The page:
DeepMind’s updated AlphaGo has been secretly savaging pro players online

Pokémon GO might have been the most talked about “Go” game of 2016, but the world of AI remains fixated on another Go — AlphaGo.

Last spring, Go-playing AI AlphaGo made headlines when it defeated world champion Lee Sedol. Now AlphaGo is in the news for another reason. DeepMind’s freak of computing has been anonymously vanquishing the world’s top Go players online.

A mysterious Go player, only referred to as “Master” on the internet, had been causing a stir for days, confusing top Go players with its unusual play. The style of gameplay led many to speculate that the stealthy player was not human, and perhaps even a reincarnation of AlphaGo.

All of this was confirmed in a tweet from DeepMind’s CEO Demis Hassabis.

For thousands of years, humans have sharpened their Go skills by studying human players. Putting a computer into the equation changes everything. Strategies that appear flawed on paper to game experts can actually disorient human masters.

One thing AlphaGo did have going in its favor was speed. The matches were played at a rapid pace, providing little time to sort out these unexpected moves.

Hassabis noted that the updated AlphaGo would be returning to play official, full-length matches later in the year. It’s clear that, leading up to those matches, humans will be on the defensive.

With a streak of 60 wins and the defeat of reigning Go champion Ke Jie, DeepMind’s AlphaGo is making the same mark on the game of Go that IBM’s Deep Blue made on chess. After Kasparov lost to IBM’s creation, humans created Arimaa, a modification of chess designed to stump computers and give humans the edge. This time, humans are equally stunned, but perhaps less resistant.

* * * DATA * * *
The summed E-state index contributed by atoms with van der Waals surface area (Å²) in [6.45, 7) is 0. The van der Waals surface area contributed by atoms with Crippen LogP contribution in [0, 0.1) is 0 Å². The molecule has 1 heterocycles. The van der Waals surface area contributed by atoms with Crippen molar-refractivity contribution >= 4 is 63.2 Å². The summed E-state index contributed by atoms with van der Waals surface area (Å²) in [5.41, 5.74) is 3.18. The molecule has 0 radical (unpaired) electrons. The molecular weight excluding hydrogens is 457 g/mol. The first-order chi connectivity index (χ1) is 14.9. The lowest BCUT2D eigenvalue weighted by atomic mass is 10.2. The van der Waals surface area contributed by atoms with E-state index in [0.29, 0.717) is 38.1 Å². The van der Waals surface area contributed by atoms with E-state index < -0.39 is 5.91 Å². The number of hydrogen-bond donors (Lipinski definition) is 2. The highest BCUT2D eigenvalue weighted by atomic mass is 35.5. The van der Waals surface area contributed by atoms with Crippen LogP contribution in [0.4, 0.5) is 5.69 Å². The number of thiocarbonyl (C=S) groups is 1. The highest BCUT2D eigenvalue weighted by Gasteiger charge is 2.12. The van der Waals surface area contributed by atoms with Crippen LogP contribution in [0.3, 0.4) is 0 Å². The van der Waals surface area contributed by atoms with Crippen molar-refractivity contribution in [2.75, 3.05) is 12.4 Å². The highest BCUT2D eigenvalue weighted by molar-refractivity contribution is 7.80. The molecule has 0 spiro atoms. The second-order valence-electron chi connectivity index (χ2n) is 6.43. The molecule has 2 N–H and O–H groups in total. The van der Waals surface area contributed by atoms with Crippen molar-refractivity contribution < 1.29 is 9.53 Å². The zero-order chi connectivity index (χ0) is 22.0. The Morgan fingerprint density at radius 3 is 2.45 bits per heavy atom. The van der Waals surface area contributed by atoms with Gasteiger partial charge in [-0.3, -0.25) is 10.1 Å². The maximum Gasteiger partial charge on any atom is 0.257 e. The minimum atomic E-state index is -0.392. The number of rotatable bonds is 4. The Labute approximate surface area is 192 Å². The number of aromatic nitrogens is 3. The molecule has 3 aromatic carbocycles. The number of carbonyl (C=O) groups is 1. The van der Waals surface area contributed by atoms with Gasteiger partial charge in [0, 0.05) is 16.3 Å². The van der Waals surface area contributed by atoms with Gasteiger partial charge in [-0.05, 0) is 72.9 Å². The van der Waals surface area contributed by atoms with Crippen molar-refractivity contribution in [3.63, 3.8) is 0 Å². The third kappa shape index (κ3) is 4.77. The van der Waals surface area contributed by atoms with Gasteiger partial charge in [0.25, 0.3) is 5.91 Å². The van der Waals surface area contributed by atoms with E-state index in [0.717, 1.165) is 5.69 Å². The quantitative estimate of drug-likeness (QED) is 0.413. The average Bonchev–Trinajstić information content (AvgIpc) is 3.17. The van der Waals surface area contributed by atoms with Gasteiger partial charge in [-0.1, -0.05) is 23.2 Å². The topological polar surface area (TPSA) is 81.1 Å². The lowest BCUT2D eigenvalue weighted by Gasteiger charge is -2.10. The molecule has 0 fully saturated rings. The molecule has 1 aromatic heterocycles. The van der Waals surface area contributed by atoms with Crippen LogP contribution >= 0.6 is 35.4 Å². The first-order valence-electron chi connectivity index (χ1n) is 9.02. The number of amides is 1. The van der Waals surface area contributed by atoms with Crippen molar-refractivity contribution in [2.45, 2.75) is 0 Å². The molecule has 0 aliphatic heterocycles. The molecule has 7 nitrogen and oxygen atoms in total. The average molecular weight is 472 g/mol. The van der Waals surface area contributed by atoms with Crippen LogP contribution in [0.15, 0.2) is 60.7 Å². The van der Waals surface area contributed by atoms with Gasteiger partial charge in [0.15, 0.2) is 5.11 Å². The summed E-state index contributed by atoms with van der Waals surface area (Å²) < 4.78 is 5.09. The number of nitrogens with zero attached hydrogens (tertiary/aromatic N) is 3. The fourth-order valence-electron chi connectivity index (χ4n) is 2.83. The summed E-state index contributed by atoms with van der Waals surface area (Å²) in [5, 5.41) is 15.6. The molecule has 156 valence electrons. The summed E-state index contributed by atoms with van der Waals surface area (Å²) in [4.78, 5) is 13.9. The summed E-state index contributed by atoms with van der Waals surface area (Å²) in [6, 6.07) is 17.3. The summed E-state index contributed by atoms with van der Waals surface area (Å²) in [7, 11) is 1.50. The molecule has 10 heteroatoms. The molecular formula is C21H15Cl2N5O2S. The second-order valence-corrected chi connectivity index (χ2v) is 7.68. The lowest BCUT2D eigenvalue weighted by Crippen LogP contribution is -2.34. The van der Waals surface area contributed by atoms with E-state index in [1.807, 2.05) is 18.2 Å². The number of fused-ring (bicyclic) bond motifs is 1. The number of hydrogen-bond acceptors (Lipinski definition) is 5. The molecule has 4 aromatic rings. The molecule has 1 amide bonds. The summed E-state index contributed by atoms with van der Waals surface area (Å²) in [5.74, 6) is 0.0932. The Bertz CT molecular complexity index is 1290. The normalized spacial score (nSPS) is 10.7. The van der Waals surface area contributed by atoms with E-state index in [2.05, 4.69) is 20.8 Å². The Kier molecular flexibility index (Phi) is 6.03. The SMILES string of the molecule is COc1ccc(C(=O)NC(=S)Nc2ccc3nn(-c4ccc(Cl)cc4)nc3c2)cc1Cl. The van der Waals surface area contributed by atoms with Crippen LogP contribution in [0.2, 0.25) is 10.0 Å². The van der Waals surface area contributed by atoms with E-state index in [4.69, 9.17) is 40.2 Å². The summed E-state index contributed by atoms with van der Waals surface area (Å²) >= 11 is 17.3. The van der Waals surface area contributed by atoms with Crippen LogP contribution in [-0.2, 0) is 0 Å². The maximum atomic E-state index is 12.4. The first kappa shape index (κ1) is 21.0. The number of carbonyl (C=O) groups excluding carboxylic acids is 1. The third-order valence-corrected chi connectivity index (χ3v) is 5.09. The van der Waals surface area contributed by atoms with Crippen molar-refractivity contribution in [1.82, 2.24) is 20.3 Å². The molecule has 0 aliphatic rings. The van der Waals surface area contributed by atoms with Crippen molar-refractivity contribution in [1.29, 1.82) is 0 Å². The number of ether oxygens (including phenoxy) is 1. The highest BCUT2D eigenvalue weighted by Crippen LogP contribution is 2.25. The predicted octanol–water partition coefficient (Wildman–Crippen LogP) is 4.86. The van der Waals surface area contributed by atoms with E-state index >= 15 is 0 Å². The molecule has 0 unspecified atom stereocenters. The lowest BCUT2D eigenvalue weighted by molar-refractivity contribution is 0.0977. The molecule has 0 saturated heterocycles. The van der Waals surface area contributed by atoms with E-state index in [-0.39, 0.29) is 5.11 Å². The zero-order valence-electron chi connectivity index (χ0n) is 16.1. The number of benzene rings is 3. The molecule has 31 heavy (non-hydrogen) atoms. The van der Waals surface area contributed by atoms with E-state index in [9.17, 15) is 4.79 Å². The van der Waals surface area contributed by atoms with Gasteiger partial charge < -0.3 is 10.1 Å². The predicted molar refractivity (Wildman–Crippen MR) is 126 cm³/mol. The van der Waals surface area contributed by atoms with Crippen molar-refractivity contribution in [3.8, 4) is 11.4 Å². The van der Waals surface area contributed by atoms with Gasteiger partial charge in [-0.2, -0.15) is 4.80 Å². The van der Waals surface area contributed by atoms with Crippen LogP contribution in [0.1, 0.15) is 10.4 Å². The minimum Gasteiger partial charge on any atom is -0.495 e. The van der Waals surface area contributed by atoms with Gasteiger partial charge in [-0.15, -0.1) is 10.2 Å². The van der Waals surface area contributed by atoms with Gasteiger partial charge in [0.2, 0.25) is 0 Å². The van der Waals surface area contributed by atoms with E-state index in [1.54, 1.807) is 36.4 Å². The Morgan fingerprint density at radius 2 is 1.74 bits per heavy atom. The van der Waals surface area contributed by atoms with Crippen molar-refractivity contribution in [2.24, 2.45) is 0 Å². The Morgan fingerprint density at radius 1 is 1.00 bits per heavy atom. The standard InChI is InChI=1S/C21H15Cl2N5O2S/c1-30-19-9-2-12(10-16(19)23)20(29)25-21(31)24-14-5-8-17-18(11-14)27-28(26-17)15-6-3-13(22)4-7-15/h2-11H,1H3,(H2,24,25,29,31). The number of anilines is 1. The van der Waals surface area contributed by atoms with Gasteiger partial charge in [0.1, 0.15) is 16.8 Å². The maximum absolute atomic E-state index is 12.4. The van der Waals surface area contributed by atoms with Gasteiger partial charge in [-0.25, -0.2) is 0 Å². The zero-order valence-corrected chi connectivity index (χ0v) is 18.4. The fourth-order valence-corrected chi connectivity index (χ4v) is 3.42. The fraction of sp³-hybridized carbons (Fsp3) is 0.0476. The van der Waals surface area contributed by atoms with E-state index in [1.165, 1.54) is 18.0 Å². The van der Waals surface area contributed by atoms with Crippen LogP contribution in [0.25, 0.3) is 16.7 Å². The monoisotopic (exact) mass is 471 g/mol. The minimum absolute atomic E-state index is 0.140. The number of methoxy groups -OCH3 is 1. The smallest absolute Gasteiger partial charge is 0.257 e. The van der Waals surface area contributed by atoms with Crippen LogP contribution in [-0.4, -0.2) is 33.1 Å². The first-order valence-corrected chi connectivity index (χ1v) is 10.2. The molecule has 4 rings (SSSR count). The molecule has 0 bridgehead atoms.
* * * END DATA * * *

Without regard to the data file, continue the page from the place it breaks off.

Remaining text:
From an AI perspective, DeepMind’s accomplishment can be interpreted as something of a social experiment — a hyper-Turing test, so to speak. On one hand, it was clear that AlphaGo could at least play toe to toe with human players. It’s also true that such an imposing winning streak would draw attention and accusations of being inhuman.

But somehow the feat still manages to be impressive in the way that it’s making humans question themselves. Even if humans are quickly losing their grip on the game of Go, there’s a lesson hidden somewhere in the carnage — taking humans out of the loop, even for a brief amount of time, can teach us new ways to approach problems created by millennia of closed-mindedness.